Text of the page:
Good hoof health fundamentals

Carole Curtis
Understanding lameness and knowing how to prevent it is a critical component of a dairy's success.

JUNEAU - From hoof trimming assessments to effective hoof bath programs, dairy farmers have a number of tools they can use to sideline lameness in their cattle.

During  "These Hooves Are Made For Walking", a two-part World Class Webinar being presented by Professional Dairy Producers of Wisconsin, Karl Burgi, dairy hoof health consultant and owner of Hoof Care, detailed an action plan that dairy farmers can use to reduce lameness, benefit cattle welfare, and improve their farm's bottom line.

Success keys off the use of better practice management tools and taking prompt, effective action.

Target the three types of lesions and enhance animal welfare with a "no lameness tolerance" policy, Burgi advised. "The earlier that sole ulcers and white line lesions are diagnosed and treated, the earlier the cow recovers," he explained.

Digital dermatitis, or hairy warts, must also be treated at the earliest possible time.

"When treated early and properly, there is a lot less recurrence," Burgi said.

The bottom line is cows should never wait to be treated for lameness.

"Lameness should be treated on a daily basis," Burgi stressed.

Trimming traumas

Hoof trimming accountability is another critical element. A hoof trimmer should not be earning his pay based on the amount of hoof chips on the barn floor, Burgi said.

Cows are "toe" animals, meaning they walk on their area of strength, their toes. As the toe grows, a cow's weight shifts to the rear of her hoof, which causes bruising and hemorrhaging and results in a sole ulcer.

Although trimming is required, excessive trimming is problematic. A dairy cow's toes should never be left too long or trimmed too short, and the soles should never be allowed to get too thin.

"You should never see white feet. That's over-trimmed," Burgi said.

Studies show 1/4 inch of sole is necessary for the hoof to stay healthy. Leaving less leads to more lameness.

One of the biggest problems Burgi has found in large dairies is excessive wear.

"If heifers do not have enough sole, their bone structure doesn't completely develop," he noted.

Another issue is excessive removal of the outside of wall, which Burgi equated to taking all the posts out of a wall because they were in the way.

"The wall is the supporting edge of the claw. It should never be removed, except when the cow was lame and a block is applied", he said.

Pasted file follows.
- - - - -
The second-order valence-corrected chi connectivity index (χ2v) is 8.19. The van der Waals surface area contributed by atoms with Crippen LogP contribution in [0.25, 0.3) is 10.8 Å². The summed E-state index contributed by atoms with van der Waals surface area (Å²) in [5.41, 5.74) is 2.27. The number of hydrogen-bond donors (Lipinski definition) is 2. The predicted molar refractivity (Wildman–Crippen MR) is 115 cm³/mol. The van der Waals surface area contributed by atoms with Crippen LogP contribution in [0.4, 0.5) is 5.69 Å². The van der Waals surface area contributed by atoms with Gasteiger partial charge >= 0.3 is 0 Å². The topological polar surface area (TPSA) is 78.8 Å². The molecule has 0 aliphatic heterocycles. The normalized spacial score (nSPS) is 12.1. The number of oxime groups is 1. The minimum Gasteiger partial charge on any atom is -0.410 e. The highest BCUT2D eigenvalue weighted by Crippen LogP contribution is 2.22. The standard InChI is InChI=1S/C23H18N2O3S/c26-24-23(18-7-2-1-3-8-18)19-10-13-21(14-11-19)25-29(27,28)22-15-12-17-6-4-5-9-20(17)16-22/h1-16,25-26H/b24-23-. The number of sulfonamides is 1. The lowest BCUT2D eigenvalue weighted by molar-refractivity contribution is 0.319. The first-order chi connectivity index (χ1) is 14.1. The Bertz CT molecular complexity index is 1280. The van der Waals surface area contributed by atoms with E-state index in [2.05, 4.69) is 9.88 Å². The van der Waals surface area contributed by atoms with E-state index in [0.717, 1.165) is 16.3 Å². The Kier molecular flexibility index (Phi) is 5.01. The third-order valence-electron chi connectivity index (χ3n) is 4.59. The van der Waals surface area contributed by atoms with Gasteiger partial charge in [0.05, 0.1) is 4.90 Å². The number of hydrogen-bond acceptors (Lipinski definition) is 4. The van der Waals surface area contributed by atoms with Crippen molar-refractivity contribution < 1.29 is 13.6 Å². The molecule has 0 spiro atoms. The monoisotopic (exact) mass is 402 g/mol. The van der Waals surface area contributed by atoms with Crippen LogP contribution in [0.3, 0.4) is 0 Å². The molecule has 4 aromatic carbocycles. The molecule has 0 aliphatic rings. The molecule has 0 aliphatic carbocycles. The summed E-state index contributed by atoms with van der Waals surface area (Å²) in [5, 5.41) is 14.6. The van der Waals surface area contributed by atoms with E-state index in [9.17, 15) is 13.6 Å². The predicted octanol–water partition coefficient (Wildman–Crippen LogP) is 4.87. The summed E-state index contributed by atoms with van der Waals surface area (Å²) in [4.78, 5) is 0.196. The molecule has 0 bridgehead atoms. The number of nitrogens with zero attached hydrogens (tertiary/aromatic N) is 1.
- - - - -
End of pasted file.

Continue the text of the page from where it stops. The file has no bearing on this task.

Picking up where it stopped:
Too often, Burgi sees removal of the inside wall at the toe, done by trimming between the toes with the grinder. However, recent studies show the practice causes permanent damage.

"This is a pink slip for me," he said.

The industry measuring stick should not be how many cows a hoof trimmer can do a day, Burgi said, but are we preventing or causing lameness by trimming, and are lame cows recovering following therapeutic hoof trimming? Do cows become lame and stay lame?

"Low lameness levels result from good hoof trimming," he emphasized.

To help decipher the cause of lameness, check off if the dairy has an effective hoof bath, secure footing and is not overstocking animals. If the cows are laying down 12+ hours a day, are out of their pen less than 2.5 hours a day, and crowd gates are not being overused, Burgi reasoned hoof trimming may be the problem.

Trimming tips and timing

Burgi laid out a timeline and underscored the importance of trimming springing heifers.

Ninety-five percent of claw lesions occur on the rear outside claws, which take more abuse than the inside claw. Functional hoof trimming can reestablish healthy claw function.

When trimming springing heifers, more modeling of the outside hind claws will reduce lameness in first lactation animals. Modeling is critically important, Burgi explained, since animals raised in freestalls tend to have a lot of overgrowth.

"If you don't remove it, she can have her first lesion in her first lactation," he said.

Every dry cow and every springing heifer should be assessed and functionally trimmed between eight and three weeks prior to calving.

Perform one or two lactation assessments and trim only as needed.

Burgi advised trimming first lactation cows at 125 days after calving. Trim second+ lactation cows at 80 DIM for mattress and organically bedded barns, and 125 DIM for sand farms. Trim all cows every 120 - 150 days thereafter.

Chronically lame cows require special operating procedures (SOPs). The rear feet of cows in this category should be checked three to six additional times per year to make sure they are not overgrown and are in good shape.

"Be proactive, rather than waiting until she is lame," Burgi advised.

Integrated approach

Focus on hoof health with a multifaceted approach, Burgi recommended. That includes close observation of heifers as soon as they come into the herd. Treat any lesion promptly. Insist on excellent hygiene and a low stress environment, and use effective footbaths to prevent and combat lesions.

The PDPW series will continue on Nov. 22 with Dr. Nigel Cook and "Simplifying Hoof Health From Day One".

For more information or to register for the webinar, contact PDPW at 800-947-7379 or online at